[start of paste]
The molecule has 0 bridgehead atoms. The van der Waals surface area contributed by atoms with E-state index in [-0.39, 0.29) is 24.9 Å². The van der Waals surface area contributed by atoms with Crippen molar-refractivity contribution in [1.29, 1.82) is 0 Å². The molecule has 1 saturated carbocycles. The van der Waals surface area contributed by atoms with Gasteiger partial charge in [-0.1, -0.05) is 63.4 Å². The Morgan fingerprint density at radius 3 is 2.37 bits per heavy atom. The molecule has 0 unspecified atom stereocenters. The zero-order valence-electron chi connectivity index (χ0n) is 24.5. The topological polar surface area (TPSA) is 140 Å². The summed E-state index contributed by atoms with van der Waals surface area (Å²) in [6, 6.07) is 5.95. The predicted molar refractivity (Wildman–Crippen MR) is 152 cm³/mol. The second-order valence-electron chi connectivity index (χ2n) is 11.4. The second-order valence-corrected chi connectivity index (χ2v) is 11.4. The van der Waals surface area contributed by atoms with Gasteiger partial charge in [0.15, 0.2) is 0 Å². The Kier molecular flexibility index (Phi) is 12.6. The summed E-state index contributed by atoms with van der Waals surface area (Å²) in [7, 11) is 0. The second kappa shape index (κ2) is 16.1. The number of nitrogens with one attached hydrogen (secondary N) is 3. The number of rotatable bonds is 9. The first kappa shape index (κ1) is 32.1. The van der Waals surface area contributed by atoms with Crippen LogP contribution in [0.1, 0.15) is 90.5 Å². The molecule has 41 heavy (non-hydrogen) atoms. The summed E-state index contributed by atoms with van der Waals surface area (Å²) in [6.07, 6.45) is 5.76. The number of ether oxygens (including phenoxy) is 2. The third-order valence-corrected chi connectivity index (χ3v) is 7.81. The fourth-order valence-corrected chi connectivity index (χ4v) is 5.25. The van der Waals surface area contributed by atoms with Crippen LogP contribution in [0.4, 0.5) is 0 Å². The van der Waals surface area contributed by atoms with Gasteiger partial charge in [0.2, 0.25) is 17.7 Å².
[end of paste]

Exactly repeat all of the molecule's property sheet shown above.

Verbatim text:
The molecule has 0 bridgehead atoms. The van der Waals surface area contributed by atoms with E-state index in [-0.39, 0.29) is 24.9 Å². The van der Waals surface area contributed by atoms with Crippen molar-refractivity contribution in [1.29, 1.82) is 0 Å². The molecule has 1 saturated carbocycles. The van der Waals surface area contributed by atoms with Gasteiger partial charge in [-0.1, -0.05) is 63.4 Å². The Morgan fingerprint density at radius 3 is 2.37 bits per heavy atom. The molecule has 0 unspecified atom stereocenters. The zero-order valence-electron chi connectivity index (χ0n) is 24.5. The topological polar surface area (TPSA) is 140 Å². The summed E-state index contributed by atoms with van der Waals surface area (Å²) in [6, 6.07) is 5.95. The predicted molar refractivity (Wildman–Crippen MR) is 152 cm³/mol. The second-order valence-electron chi connectivity index (χ2n) is 11.4. The second-order valence-corrected chi connectivity index (χ2v) is 11.4. The van der Waals surface area contributed by atoms with Gasteiger partial charge in [0.15, 0.2) is 0 Å². The Kier molecular flexibility index (Phi) is 12.6. The summed E-state index contributed by atoms with van der Waals surface area (Å²) in [7, 11) is 0. The second kappa shape index (κ2) is 16.1. The number of nitrogens with one attached hydrogen (secondary N) is 3. The number of rotatable bonds is 9. The first kappa shape index (κ1) is 32.1. The van der Waals surface area contributed by atoms with Crippen LogP contribution in [0.1, 0.15) is 90.5 Å². The molecule has 41 heavy (non-hydrogen) atoms. The summed E-state index contributed by atoms with van der Waals surface area (Å²) in [6.07, 6.45) is 5.76. The number of ether oxygens (including phenoxy) is 2. The third-order valence-corrected chi connectivity index (χ3v) is 7.81. The fourth-order valence-corrected chi connectivity index (χ4v) is 5.25. The van der Waals surface area contributed by atoms with Crippen LogP contribution in [0.4, 0.5) is 0 Å². The van der Waals surface area contributed by atoms with Gasteiger partial charge in [0.2, 0.25) is 17.7 Å².